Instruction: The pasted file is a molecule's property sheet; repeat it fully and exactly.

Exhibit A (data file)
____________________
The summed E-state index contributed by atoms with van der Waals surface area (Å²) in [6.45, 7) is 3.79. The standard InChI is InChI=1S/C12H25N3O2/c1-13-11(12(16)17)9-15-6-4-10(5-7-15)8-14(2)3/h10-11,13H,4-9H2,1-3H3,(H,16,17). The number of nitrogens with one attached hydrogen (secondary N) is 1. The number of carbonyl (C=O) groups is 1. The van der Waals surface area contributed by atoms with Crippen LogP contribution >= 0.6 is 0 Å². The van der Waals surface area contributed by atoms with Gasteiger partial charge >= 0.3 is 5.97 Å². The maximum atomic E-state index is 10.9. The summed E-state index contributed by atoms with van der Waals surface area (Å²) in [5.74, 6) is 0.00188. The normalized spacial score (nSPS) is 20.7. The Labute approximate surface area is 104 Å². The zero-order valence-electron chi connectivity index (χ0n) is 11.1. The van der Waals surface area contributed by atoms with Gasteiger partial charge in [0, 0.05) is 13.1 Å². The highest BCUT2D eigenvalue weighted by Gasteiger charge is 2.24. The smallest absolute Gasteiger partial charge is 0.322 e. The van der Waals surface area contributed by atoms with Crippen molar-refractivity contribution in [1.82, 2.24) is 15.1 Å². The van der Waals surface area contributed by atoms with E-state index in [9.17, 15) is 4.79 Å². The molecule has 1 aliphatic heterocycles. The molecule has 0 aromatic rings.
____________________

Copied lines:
The summed E-state index contributed by atoms with van der Waals surface area (Å²) in [6.45, 7) is 3.79. The standard InChI is InChI=1S/C12H25N3O2/c1-13-11(12(16)17)9-15-6-4-10(5-7-15)8-14(2)3/h10-11,13H,4-9H2,1-3H3,(H,16,17). The number of nitrogens with one attached hydrogen (secondary N) is 1. The number of carbonyl (C=O) groups is 1. The van der Waals surface area contributed by atoms with Crippen LogP contribution >= 0.6 is 0 Å². The van der Waals surface area contributed by atoms with Gasteiger partial charge >= 0.3 is 5.97 Å². The maximum atomic E-state index is 10.9. The summed E-state index contributed by atoms with van der Waals surface area (Å²) in [5.74, 6) is 0.00188. The normalized spacial score (nSPS) is 20.7. The Labute approximate surface area is 104 Å². The zero-order valence-electron chi connectivity index (χ0n) is 11.1. The van der Waals surface area contributed by atoms with Gasteiger partial charge in [0, 0.05) is 13.1 Å². The highest BCUT2D eigenvalue weighted by Gasteiger charge is 2.24. The smallest absolute Gasteiger partial charge is 0.322 e. The van der Waals surface area contributed by atoms with Crippen molar-refractivity contribution in [1.82, 2.24) is 15.1 Å². The van der Waals surface area contributed by atoms with E-state index in [9.17, 15) is 4.79 Å². The molecule has 1 aliphatic heterocycles. The molecule has 0 aromatic rings.